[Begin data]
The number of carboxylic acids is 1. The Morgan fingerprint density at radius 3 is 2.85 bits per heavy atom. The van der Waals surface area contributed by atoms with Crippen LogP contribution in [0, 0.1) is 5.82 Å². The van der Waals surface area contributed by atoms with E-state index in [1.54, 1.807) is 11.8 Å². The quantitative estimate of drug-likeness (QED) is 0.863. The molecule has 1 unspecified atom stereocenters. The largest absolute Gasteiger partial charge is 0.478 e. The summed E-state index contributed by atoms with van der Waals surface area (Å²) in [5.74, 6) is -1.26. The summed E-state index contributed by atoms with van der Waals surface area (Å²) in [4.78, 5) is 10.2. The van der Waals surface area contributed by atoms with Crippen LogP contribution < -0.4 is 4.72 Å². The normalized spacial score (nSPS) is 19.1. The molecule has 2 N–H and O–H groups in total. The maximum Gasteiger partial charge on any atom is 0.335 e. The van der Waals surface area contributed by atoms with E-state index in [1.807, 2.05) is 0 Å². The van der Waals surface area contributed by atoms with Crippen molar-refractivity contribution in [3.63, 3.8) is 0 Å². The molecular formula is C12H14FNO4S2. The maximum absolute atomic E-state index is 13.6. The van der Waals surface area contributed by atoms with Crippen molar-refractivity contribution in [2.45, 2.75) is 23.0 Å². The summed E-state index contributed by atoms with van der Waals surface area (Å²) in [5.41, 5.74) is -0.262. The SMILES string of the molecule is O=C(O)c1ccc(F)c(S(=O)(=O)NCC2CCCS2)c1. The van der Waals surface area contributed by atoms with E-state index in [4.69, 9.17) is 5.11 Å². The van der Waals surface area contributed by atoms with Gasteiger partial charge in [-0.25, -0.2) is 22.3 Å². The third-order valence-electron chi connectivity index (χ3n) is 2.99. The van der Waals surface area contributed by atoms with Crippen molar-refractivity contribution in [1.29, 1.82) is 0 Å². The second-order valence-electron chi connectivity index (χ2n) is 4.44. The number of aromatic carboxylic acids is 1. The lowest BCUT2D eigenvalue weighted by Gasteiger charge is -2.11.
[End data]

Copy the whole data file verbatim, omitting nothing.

The number of carboxylic acids is 1. The Morgan fingerprint density at radius 3 is 2.85 bits per heavy atom. The van der Waals surface area contributed by atoms with Crippen LogP contribution in [0, 0.1) is 5.82 Å². The van der Waals surface area contributed by atoms with E-state index in [1.54, 1.807) is 11.8 Å². The quantitative estimate of drug-likeness (QED) is 0.863. The molecule has 1 unspecified atom stereocenters. The largest absolute Gasteiger partial charge is 0.478 e. The summed E-state index contributed by atoms with van der Waals surface area (Å²) in [5.74, 6) is -1.26. The summed E-state index contributed by atoms with van der Waals surface area (Å²) in [4.78, 5) is 10.2. The van der Waals surface area contributed by atoms with Crippen LogP contribution < -0.4 is 4.72 Å². The normalized spacial score (nSPS) is 19.1. The molecule has 2 N–H and O–H groups in total. The maximum Gasteiger partial charge on any atom is 0.335 e. The van der Waals surface area contributed by atoms with E-state index in [1.807, 2.05) is 0 Å². The van der Waals surface area contributed by atoms with Crippen molar-refractivity contribution in [3.63, 3.8) is 0 Å². The molecular formula is C12H14FNO4S2. The maximum absolute atomic E-state index is 13.6. The van der Waals surface area contributed by atoms with Crippen molar-refractivity contribution in [2.45, 2.75) is 23.0 Å². The summed E-state index contributed by atoms with van der Waals surface area (Å²) in [5.41, 5.74) is -0.262. The SMILES string of the molecule is O=C(O)c1ccc(F)c(S(=O)(=O)NCC2CCCS2)c1. The van der Waals surface area contributed by atoms with E-state index in [4.69, 9.17) is 5.11 Å². The van der Waals surface area contributed by atoms with Gasteiger partial charge in [-0.25, -0.2) is 22.3 Å². The third-order valence-electron chi connectivity index (χ3n) is 2.99. The van der Waals surface area contributed by atoms with Crippen molar-refractivity contribution in [1.29, 1.82) is 0 Å². The second-order valence-electron chi connectivity index (χ2n) is 4.44. The number of aromatic carboxylic acids is 1. The lowest BCUT2D eigenvalue weighted by Gasteiger charge is -2.11.